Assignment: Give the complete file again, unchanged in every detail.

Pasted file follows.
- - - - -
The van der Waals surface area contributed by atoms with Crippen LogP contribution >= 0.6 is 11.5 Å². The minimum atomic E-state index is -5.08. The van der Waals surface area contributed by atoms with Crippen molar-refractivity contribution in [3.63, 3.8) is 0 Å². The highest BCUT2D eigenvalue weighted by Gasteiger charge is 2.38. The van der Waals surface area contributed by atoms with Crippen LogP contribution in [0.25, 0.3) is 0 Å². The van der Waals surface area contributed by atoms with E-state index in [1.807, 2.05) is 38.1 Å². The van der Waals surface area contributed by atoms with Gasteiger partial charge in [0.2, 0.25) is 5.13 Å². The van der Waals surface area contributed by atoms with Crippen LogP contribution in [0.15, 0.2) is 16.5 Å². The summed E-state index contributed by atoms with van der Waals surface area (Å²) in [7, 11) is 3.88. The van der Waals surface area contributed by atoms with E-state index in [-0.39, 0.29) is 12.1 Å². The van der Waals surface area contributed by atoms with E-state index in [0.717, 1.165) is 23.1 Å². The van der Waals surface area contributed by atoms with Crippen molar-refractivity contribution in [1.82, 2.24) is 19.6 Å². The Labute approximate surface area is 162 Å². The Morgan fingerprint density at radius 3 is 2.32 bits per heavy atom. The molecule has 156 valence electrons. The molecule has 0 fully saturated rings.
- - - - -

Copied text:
The van der Waals surface area contributed by atoms with Crippen LogP contribution >= 0.6 is 11.5 Å². The minimum atomic E-state index is -5.08. The van der Waals surface area contributed by atoms with Crippen molar-refractivity contribution in [3.63, 3.8) is 0 Å². The highest BCUT2D eigenvalue weighted by Gasteiger charge is 2.38. The van der Waals surface area contributed by atoms with Crippen LogP contribution in [0.25, 0.3) is 0 Å². The van der Waals surface area contributed by atoms with E-state index in [1.807, 2.05) is 38.1 Å². The van der Waals surface area contributed by atoms with Gasteiger partial charge in [0.2, 0.25) is 5.13 Å². The van der Waals surface area contributed by atoms with Crippen LogP contribution in [0.15, 0.2) is 16.5 Å². The summed E-state index contributed by atoms with van der Waals surface area (Å²) in [7, 11) is 3.88. The van der Waals surface area contributed by atoms with E-state index in [-0.39, 0.29) is 12.1 Å². The van der Waals surface area contributed by atoms with E-state index in [0.717, 1.165) is 23.1 Å². The van der Waals surface area contributed by atoms with Crippen molar-refractivity contribution in [1.82, 2.24) is 19.6 Å². The Labute approximate surface area is 162 Å². The Morgan fingerprint density at radius 3 is 2.32 bits per heavy atom. The molecule has 156 valence electrons. The molecule has 0 fully saturated rings.